Fear of being judged gets in the way of women doing sport. Swimming is no different.
The stats are pretty depressing, with 500,000 women giving-up swimming (in England alone) in the last 10 years, because of body image concerns. This, combined with her own experience, was enough to galvanise Rosie Cook into action, and in 2017 she launched her own swimwear brand, Deakin and Blue.
Any excuse for a pun, I asked Rosie what made her quit her well-paid job and take the plunge into swimwear?
“I kept thinking, are my boobs in the right place?”
“Perfecting my front crawl was on my list of 30 things to do before I’m 30, but instead of concentrating on my swimming and my breathing, I found I was distracted by concerns about my swimsuit and whether it was keeping everything where it should be. I just couldn’t find swimwear that was both functional and feminine; that felt incredible on and that made me want to go for a swim. After chatting with friends and researching the market further, I realised I wasn’t alone. There is a distinct lack of quality swimwear out there for women who aren’t a size 8 with a small bust or who don’t feel incredible when they’re basically naked. I wanted to change that.”
“I wanted to create a range of swimwear that would help women get back in the water.”
“Our swimwear is designed for active use and to help women feel incredible – whatever their shape or size. So when it comes to product design, it has to be function-first and I test every product myself. Some brands only prototype their products in one size (usually the smallest). I deliberately prototype in multiple sizes to make sure that every piece is fit for purpose, as the size range changes. “Deakin and Blue swimwear comes in a range of sizes from 8-24. And, you can also choose between Hepburn, Monroe and Hendricks (it’s a cup size thing).
I asked Rosie if she was a big fan of Deacon Blue. She said she’d not heard of the band, until she unintentionally named her company after it, (at which point I felt pretty ancient but ploughed on, heroically). She went on to explain that the Deakin and Blue name was inspired by Roger Deakin, author of Waterlog, a journal of outdoor swimming around the British Isles. “He wrote a lot about the mental health benefits of swimming, and the childlike joy of being in the water and the new perspective it can give you. He called it a frog’s eye view of the world. And blue, for me – it’s the enticing, glittering pool of water that tempts you to step in. I suppose it’s about inspiring women to swim, but also to do it in a completely joyful, worry-free way.”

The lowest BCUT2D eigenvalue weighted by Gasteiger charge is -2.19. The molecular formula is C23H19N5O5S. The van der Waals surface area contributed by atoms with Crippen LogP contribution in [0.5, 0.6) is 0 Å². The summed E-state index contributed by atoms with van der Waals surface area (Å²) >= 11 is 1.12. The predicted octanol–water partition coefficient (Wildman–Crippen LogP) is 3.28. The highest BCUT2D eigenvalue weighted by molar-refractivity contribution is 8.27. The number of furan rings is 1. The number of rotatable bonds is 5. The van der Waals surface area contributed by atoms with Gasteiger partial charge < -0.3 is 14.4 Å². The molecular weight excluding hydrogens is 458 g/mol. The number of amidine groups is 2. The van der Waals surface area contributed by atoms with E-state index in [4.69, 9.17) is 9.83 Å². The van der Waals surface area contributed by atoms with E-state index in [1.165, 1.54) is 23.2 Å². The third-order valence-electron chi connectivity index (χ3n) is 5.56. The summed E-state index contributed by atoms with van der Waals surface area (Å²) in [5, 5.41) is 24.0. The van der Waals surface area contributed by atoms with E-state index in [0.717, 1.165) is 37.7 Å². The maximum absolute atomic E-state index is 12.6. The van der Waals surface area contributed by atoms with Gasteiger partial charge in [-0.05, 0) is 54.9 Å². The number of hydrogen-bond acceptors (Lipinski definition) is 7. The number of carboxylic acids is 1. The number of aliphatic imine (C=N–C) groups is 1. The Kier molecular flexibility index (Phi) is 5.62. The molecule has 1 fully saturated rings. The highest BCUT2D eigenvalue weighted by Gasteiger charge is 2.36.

“Time in the water is a precious moment of escape.”
“I swim for relaxation. The hours I spend in the water is usually my only chance to get away from the phone and other distractions.And, I swim outdoors as much as I can, places like Hampstead Ladies Pond. For me, swimming is like time on the mat. In fact, I’ve just combined the two with stand-up paddle board yoga.”
Body & ocean-friendly
Deakin and Blue products are made from 100% recycled fishing nets and other nylon waste, and use totally recycled and recylable packaging. I asked Rosie how important ethics are to her?
“Although it’s not why I set the business up, given the choice I would always choose to operate sustainably. I think we have a real responsibility to do business fairly, transparently and in a way that is ecologically-conscious. Given the choice to use yarn that is made from regenerated fishing nets instead of virgin nylon, was an absolute no brainer for me. The fabric’s technical qualities are exactly the same; indeed the yarn is better, stronger and more durable, and we are not contributing more landfill for the planet.” “We have also recently collaborated with Love the Oceans, for every swimsuit sold throughout June, they removed and recycled 2kg of trash from the oceans and beaches. However, being ethical is about other things, too. Like promoting healthy models of all shapes and sizes and not altering body shape through airbrushing. That’s just as important.”
So, are you having fun yet?“Yes it’s fun and it’s hardwork. I do everything from designing the products, talking to my customers and packing the boxes. Designing the swimwear feels like a huge responsibility – I want to get it 100% right – and, being a solo entrepreneur, it can be lonely at times.” So on the dark days, who inspires you?
“I think Sara Blakely’s story is proof that if you get knocked down, you just have to get back up again. She says that women stand differently in Spanx products. I love that and I see exactly the same with my customers – they stand taller, shoulders more relaxed and they smile at themselves. It’s transformational.
But on the darkest days, it’s the stories from women that keep me motivated. I’ve had customers tell me that they’ve been looking for a swimsuit like this for a decade or more.”
I’m so happy with my swimming costume! After buying it about six months ago I’m now finding myself in the pool at least twice a week and happy to be there! They’re incredibly well made and fit so well. Thank you! Jen Robinson-Slater, Facebook review, 2018
What’s next for Deakin and Blue?
You’ve achieved a lot in a short space of time, your swimwear is already award-winning and getting five star reviews on Facebook – where do you go from here? “Building on what we have today but bigger and better. I’d like to develop swimwear for different types of uses; from doing leisurely lengths in the lido, to triathlon training. In general we’re looking to expand our range of styles for SS19, so that we have something for every woman. I want Deakin and Blue to become the go-to brand for swimwear that women know they’ll feel amazing in.” Deakin and Blue swimwear starts from £95. For more information visit their website or follow them on Instagram, Twitter and Facebook.